PAD enzymes exist as several isoforms, two of which are found in neural tissue: PAD2 (20, 27, 28) and PAD4 (29). In humans, PAD2 is largely localized to astrocytes, while PAD4 is exclusively expressed in neurons (29). Moreover, PAD2 is localized to reactive astrocytes in the brains of mice affected by a prion disorder, scrapie, where its enzymatic activity is nearly double that of healthy mice (20). Research on the etiology of MS has suggested that PAD2 contributes to the pathology of demyelination, where its activity is thought to destabilize myelin sheath structure (17).

The present investigation in rats indicates that TBI-induced protein citrullination is selectively localized to astrocytes. This finding is consistent with the understanding that following ischemia, astrocytes exhibit a dramatic rise in intracellular calcium due to a rapid influx of extracellular calcium through dysfunctional membrane channels as well as the release of calcium from intracellular stores (25). While influxes in intracellular calcium are also found in neurons following mechanical injury, this rise is far less profound than that observed in astrocytes (30). Furthermore, astrocytes selectively display long-term defects in calcium signaling following TBI (30) and ultimately, astrocytic death precedes that of neurons in rat models of TBI (25). Related findings involving hypoxia confirm that astroglial injury is due to massive calcium influxes and resulting excitotoxicity (26). Models of TBI illuminate the biologic importance of astrocytes in brain injury, serving a protective role by shielding neurons from damage due to oxygen deprivation (31), glutamate neurotoxicity, and calcium excitotoxicity (32). It has been proposed that the intracellular rise of calcium within astrocytes is directly linked to their neuroprotective effects on neurons, most likely due to their ability to sequester large amounts of calcium, and thus stabilize the ionic environment for neurons (33). Our finding that protein citrullination is limited to astrocytes is consistent with this proposal.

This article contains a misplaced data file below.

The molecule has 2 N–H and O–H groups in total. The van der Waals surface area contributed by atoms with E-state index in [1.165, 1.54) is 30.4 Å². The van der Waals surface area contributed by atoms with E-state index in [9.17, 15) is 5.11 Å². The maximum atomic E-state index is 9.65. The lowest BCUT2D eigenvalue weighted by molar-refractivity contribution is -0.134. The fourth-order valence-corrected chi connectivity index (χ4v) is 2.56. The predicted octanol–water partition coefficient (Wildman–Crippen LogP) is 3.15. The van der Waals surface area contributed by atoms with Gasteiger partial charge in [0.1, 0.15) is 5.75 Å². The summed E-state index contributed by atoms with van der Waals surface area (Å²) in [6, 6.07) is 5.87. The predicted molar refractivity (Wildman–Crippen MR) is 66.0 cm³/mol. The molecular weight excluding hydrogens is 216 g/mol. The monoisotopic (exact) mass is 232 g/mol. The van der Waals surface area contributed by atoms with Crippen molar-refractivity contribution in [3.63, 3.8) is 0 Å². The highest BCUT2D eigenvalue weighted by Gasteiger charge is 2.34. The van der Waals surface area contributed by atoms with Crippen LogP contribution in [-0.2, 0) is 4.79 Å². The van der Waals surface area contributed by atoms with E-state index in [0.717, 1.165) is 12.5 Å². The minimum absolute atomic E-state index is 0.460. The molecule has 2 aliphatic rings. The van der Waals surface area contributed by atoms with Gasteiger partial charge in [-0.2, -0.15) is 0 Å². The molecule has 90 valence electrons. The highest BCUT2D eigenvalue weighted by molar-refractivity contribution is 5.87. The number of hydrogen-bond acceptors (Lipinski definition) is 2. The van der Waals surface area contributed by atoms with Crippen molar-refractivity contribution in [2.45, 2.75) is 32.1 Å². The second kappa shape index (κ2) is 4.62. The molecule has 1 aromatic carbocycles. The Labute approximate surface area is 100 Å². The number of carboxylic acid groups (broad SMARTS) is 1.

Present results indicate that the up-regulation of protein citrullination induced by TBI occurs in astrocytes that are located in the cerebral cortex, external capsule, and hippocampus. In contrast, the status of protein citrullination in other brain regions (such as the amygdala and caudate putamen) and cell types was not appreciably altered by TBI. The mechanistic basis for this observation may relate to the up-regulation of voltage-gated, class C L-type Ca2+ channels that are selectively expressed in astrocytes and are particularly sensitive to activation by injury in the regions reported here (34). The finding that nimodipine, an L-type calcium channel blocker, protects against excitotoxic damage in cultured astrocytes supports this proposal (35). These findings correspond to a model of calcium excitotoxicity-induced citrullination. The selective citrullination of astrocytes in these particular regions may correspond to long-term dysfunctions associated with TBI, including learning and memory deficits associated with progressive hippocampal atrophy (1). However, it is possible that citrullination may occur in other cell types at different time points following TBI, and future work is needed to address this possibility. Furthermore, a subset of astrocytes – in particular, perivascular astrocytes with end-feet contacting vessels, as well as the glia limitans underlying the pia mater – were particularly rich in citrullianted proteins. This may reflect a functional relevance of citrullinated proteins and their proximity to the blood–brain barrier, indicating a potential exposure of these modified molecules to the immune system, where citrullinated epitopes may stimulate the production of targeted immunogenicity.